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Did a fatal robbery inspire Superman?

 
 
Reply Sun 31 Aug, 2008 04:14 pm
Superman's story: Did a fatal robbery forge the Man of Steel?

Quote:
On the night of June 2, 1932, the world's first superhero was born " not on the mythical planet of Krypton but from a little-known tragedy on the streets of Cleveland.

Past accounts suggest Siegel and Shuster, both 17, awkward and unpopular in high school, invented the meek Clark Kent and his powerful alter-ego, Superman, to attract girls and rise above their humble Cleveland beginnings.

But now it appears that the origin might have been more profound " that it was the death of Jerry Siegel's father that pushed the devastated teen to come up with the idea of a "Superman" to right all wrongs.
 
edgarblythe
 
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Reply Sun 31 Aug, 2008 04:26 pm
@Robert Gentel,
That would be half of the story. The other half is Gladiator, by Phillip Wylie. It came first, and the character created by Wylie is very much the same as the original concept of Superman. There are stories to that effect from many sources on the net.
Robert Gentel
 
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Reply Sun 31 Aug, 2008 05:41 pm
@edgarblythe,
Interesting. I'll have to look it up. I suspect a lot of the superheroes borrow from each other.

In any case, the trauma induced superhero story was one I more normally associated with Batman.

http://i35.tinypic.com/mk5ue.jpg
edgarblythe
 
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Reply Sun 31 Aug, 2008 06:27 pm
@Robert Gentel,
Readers of superhero fiction will find this 1930 novel hauntingly familiar.

Philip Wylie's Gladiator is often cited as the inspiration behind Superman. The parallels are obvious: Both Hugo Danner and Clark Kent grow up in rural small-town America, possessing powers far beyond the common mortal; both are imbued, from an early age, with a profound sense of fairness and justice; and they hide their respective secrets from the world at large. The resemblance is even more obvious when you consider the original 1930s conception of Superman. Their powers are the same: great strength, skin so tough that it can withstand just about anything short of an explosive artillery shell, and the ability to jump so high and so far that it almost gives the impression of flight. And both, despite their superhuman status, espouse a political philosophy that celebrates the common human being over capitalist elites.

In Gladiator, readers will find the roots of other superheroic icons. Hugo Danner's scientific creation and upbringing by a scientist father recall Doc Savage's origins. And rarely mentioned are Gladiator's links to Spider-Man. The prototype for the famous scene in which the fledgling Spider-Man defeats a hulking wrestler to make money is found in Wylie's novel; Hugo's bout in the ring is eerily similar to Spider-Man's as seen in 1962's Amazing Fantasy #15 (a scene later filmed by Sam Raimi in 2002's Spider-Man). Even Spider-Man's famous motto""With great power comes great responsibility""is touched upon during Hugo's many ruminations about his place in the world. At one point, in this novel from the pre-superhero era, Hugo even considers using his powers as a vigilante crime fighter!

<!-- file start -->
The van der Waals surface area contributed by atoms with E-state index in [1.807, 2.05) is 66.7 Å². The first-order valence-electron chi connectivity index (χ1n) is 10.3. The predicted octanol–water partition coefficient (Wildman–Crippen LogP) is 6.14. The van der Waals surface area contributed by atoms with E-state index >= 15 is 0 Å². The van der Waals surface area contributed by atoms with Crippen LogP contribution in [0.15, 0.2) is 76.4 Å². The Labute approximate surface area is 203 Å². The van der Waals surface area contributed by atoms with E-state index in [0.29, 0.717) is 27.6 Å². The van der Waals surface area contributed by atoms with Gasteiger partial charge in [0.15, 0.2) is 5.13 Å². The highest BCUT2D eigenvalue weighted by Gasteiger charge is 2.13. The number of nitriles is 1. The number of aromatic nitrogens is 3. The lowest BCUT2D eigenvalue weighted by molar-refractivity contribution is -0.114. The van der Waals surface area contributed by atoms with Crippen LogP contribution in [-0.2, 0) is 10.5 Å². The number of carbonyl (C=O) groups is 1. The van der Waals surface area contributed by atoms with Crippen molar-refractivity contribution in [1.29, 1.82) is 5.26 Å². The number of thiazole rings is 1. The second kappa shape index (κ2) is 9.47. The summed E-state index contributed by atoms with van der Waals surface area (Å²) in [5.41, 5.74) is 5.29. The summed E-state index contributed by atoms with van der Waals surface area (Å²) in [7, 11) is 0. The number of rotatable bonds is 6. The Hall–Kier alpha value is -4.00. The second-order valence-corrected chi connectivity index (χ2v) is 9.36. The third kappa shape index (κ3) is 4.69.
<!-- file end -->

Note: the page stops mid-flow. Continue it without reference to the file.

Gladiator is a brave novel that unflinchingly portrays people at their ugliest and pettiest, all the while reflecting on the better worlds that could be were it not for humanity's relentless failings.

Endymion
 
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Reply Sun 31 Aug, 2008 06:57 pm
@edgarblythe,
interesting write up
- new to me

thanks
0 Replies
 
dlowan
 
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Reply Sun 31 Aug, 2008 08:17 pm
@Robert Gentel,
Hmmmm....at least as interesting is the information about the struggle to reap financial rewards and artistic recognition. Thank you.

edgarblythe
 
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Reply Sun 31 Aug, 2008 08:48 pm
@dlowan,
I've been following this stuff all my life, and this is the first time I realised those guys were denied so much.
dlowan
 
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Reply Mon 1 Sep, 2008 02:59 am
@edgarblythe,
The possible holocaust aspect is interesting, too, when you look at the back story for Superman.....though I do wonder if that was by Siegel, or embroiidered later?

Perhaps Superman is a Golem in tights!
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JGoldman10
 
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Reply Sat 2 Apr, 2011 05:57 pm
@edgarblythe,
Wasn't Gladiator written as a human character?
edgarblythe
 
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Reply Sat 2 Apr, 2011 06:10 pm
@JGoldman10,
The scientist caused his own son to have those powers.
JGoldman10
 
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Reply Sat 2 Apr, 2011 07:14 pm
@edgarblythe,
Thank you- making Superman a human character who acquired his superpowers would make a good Elseworlds story.
0 Replies
 
 

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